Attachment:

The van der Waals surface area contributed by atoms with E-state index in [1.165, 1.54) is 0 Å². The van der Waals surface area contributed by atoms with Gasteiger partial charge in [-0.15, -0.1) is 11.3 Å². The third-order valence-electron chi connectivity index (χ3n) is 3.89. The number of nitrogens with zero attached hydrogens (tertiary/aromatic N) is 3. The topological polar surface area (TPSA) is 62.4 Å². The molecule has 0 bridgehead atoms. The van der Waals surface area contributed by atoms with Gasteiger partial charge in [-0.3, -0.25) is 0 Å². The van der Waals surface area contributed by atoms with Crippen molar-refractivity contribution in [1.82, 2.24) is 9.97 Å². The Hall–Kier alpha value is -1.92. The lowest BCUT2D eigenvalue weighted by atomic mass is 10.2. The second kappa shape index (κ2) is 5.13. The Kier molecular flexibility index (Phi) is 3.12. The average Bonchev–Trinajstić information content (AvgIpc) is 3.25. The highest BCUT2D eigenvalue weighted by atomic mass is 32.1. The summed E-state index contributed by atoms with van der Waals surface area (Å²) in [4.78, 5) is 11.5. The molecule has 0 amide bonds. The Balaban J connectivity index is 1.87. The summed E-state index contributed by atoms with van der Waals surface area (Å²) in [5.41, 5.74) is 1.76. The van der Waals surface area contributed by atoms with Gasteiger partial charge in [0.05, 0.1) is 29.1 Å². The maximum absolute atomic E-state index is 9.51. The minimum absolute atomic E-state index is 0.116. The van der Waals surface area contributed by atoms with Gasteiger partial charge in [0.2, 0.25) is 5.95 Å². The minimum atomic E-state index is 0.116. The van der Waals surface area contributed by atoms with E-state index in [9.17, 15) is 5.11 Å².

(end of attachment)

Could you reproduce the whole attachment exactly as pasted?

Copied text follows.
The van der Waals surface area contributed by atoms with E-state index in [1.165, 1.54) is 0 Å². The van der Waals surface area contributed by atoms with Gasteiger partial charge in [-0.15, -0.1) is 11.3 Å². The third-order valence-electron chi connectivity index (χ3n) is 3.89. The number of nitrogens with zero attached hydrogens (tertiary/aromatic N) is 3. The topological polar surface area (TPSA) is 62.4 Å². The molecule has 0 bridgehead atoms. The van der Waals surface area contributed by atoms with Gasteiger partial charge in [-0.3, -0.25) is 0 Å². The van der Waals surface area contributed by atoms with Crippen molar-refractivity contribution in [1.82, 2.24) is 9.97 Å². The Hall–Kier alpha value is -1.92. The lowest BCUT2D eigenvalue weighted by atomic mass is 10.2. The second kappa shape index (κ2) is 5.13. The Kier molecular flexibility index (Phi) is 3.12. The average Bonchev–Trinajstić information content (AvgIpc) is 3.25. The highest BCUT2D eigenvalue weighted by atomic mass is 32.1. The summed E-state index contributed by atoms with van der Waals surface area (Å²) in [4.78, 5) is 11.5. The molecule has 0 amide bonds. The Balaban J connectivity index is 1.87. The summed E-state index contributed by atoms with van der Waals surface area (Å²) in [5.41, 5.74) is 1.76. The van der Waals surface area contributed by atoms with Gasteiger partial charge in [0.05, 0.1) is 29.1 Å². The maximum absolute atomic E-state index is 9.51. The minimum absolute atomic E-state index is 0.116. The van der Waals surface area contributed by atoms with Gasteiger partial charge in [0.2, 0.25) is 5.95 Å². The minimum atomic E-state index is 0.116. The van der Waals surface area contributed by atoms with E-state index in [9.17, 15) is 5.11 Å².